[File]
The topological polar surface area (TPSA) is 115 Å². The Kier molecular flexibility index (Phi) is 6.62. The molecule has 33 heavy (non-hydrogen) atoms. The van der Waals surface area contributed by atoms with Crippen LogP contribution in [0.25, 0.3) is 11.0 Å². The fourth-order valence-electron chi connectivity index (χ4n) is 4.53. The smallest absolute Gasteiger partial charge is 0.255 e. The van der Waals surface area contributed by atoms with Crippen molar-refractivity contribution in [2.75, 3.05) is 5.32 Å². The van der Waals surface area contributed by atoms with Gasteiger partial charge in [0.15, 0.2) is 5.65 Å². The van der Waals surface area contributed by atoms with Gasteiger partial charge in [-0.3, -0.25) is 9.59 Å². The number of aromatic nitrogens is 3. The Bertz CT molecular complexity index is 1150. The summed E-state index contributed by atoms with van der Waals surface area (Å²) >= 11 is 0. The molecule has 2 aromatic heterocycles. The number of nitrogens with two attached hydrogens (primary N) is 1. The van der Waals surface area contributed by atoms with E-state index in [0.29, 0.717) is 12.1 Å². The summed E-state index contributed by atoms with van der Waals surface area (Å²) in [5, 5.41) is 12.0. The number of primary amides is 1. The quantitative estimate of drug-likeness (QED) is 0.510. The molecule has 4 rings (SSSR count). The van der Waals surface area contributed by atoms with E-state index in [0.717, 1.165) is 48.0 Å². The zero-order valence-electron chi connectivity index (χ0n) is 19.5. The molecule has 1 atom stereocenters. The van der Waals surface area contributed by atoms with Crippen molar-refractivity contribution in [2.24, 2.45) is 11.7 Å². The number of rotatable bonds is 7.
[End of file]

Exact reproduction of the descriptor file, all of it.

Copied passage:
The topological polar surface area (TPSA) is 115 Å². The Kier molecular flexibility index (Phi) is 6.62. The molecule has 33 heavy (non-hydrogen) atoms. The van der Waals surface area contributed by atoms with Crippen LogP contribution in [0.25, 0.3) is 11.0 Å². The fourth-order valence-electron chi connectivity index (χ4n) is 4.53. The smallest absolute Gasteiger partial charge is 0.255 e. The van der Waals surface area contributed by atoms with Crippen molar-refractivity contribution in [2.75, 3.05) is 5.32 Å². The van der Waals surface area contributed by atoms with Gasteiger partial charge in [0.15, 0.2) is 5.65 Å². The van der Waals surface area contributed by atoms with Gasteiger partial charge in [-0.3, -0.25) is 9.59 Å². The number of aromatic nitrogens is 3. The Bertz CT molecular complexity index is 1150. The summed E-state index contributed by atoms with van der Waals surface area (Å²) >= 11 is 0. The molecule has 2 aromatic heterocycles. The number of nitrogens with two attached hydrogens (primary N) is 1. The van der Waals surface area contributed by atoms with E-state index in [0.29, 0.717) is 12.1 Å². The summed E-state index contributed by atoms with van der Waals surface area (Å²) in [5, 5.41) is 12.0. The number of primary amides is 1. The quantitative estimate of drug-likeness (QED) is 0.510. The molecule has 4 rings (SSSR count). The van der Waals surface area contributed by atoms with E-state index in [0.717, 1.165) is 48.0 Å². The zero-order valence-electron chi connectivity index (χ0n) is 19.5. The molecule has 1 atom stereocenters. The van der Waals surface area contributed by atoms with Crippen molar-refractivity contribution in [2.24, 2.45) is 11.7 Å². The number of rotatable bonds is 7.